UMMS Affiliation

Department of Biochemistry and Molecular Pharmacology

Publication Date


Document Type



Biochemistry | Genetic Phenomena | Genetics and Genomics | Investigative Techniques | Nucleic Acids, Nucleotides, and Nucleosides


Proliferating cell nuclear antigen (PCNA) is a sliding clamp that acts as a central co-ordinator for mismatch repair (MMR) as well as DNA replication. Loss of Elg1, the major subunit of the PCNA unloader complex, causes over-accumulation of PCNA on DNA and also increases mutation rate, but it has been unclear if the two effects are linked. Here we show that timely removal of PCNA from DNA by the Elg1 complex is important to prevent mutations. Although premature unloading of PCNA generally increases mutation rate, the mutator phenotype of elg1Delta is attenuated by PCNA mutants PCNA-R14E and PCNA-D150E that spontaneously fall off DNA. In contrast, the elg1Delta mutator phenotype is exacerbated by PCNA mutants that accumulate on DNA due to enhanced electrostatic PCNA-DNA interactions. Epistasis analysis suggests that PCNA over-accumulation on DNA interferes with both MMR and MMR-independent process(es). In elg1Delta, over-retained PCNA hyper-recruits the Msh2-Msh6 mismatch recognition complex through its PCNA-interacting peptide motif, causing accumulation of MMR intermediates. Our results suggest that PCNA retention controlled by the Elg1 complex is critical for efficient MMR: PCNA needs to be on DNA long enough to enable MMR, but if it is retained too long it interferes with downstream repair steps.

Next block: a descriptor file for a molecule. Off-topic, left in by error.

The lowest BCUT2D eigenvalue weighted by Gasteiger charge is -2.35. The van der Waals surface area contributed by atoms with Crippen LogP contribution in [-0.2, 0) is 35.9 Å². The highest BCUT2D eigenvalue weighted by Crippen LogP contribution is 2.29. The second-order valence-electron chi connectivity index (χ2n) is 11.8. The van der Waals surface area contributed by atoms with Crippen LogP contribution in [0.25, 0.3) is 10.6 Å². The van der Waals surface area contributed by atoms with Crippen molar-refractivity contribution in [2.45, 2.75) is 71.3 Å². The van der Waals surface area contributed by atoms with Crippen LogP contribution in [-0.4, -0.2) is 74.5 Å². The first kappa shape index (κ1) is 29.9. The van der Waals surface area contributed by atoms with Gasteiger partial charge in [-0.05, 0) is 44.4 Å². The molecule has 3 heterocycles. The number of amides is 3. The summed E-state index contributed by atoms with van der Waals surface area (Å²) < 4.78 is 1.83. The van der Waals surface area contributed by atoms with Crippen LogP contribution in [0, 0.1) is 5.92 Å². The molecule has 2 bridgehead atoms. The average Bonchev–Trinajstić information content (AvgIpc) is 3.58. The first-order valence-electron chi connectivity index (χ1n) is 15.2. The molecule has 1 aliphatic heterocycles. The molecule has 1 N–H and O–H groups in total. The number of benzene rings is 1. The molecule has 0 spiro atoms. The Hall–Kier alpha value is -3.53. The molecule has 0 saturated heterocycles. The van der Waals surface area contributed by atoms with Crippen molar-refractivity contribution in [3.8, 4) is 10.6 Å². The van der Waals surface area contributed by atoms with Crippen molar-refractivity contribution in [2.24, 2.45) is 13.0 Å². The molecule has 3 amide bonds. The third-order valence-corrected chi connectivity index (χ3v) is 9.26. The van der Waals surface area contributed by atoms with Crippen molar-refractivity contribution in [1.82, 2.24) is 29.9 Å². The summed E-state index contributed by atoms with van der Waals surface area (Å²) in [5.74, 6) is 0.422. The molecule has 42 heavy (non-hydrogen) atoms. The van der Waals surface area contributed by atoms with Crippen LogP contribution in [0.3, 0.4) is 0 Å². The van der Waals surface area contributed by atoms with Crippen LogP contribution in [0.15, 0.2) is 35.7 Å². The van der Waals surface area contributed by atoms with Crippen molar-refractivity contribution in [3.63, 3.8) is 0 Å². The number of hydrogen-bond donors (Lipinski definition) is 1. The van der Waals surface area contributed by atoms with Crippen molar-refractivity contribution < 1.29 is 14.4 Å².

Genome integrity, repair and replication

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Copyright The Author(s) 2019. Published by Oxford University Press on behalf of Nucleic Acids Research. This is an Open Access article distributed under the terms of the Creative Commons Attribution License (, which permits unrestricted reuse, distribution, and reproduction in any medium, provided the original work is properly cited.

DOI of Published Version



Nucleic Acids Res. 2019 Jul 26;47(13):6826-6841. doi: 10.1093/nar/gkz441. Link to article on publisher's site

Journal/Book/Conference Title

Nucleic acids research

Related Resources

Link to Article in PubMed

PubMed ID


Creative Commons License

Creative Commons Attribution 4.0 License
This work is licensed under a Creative Commons Attribution 4.0 License.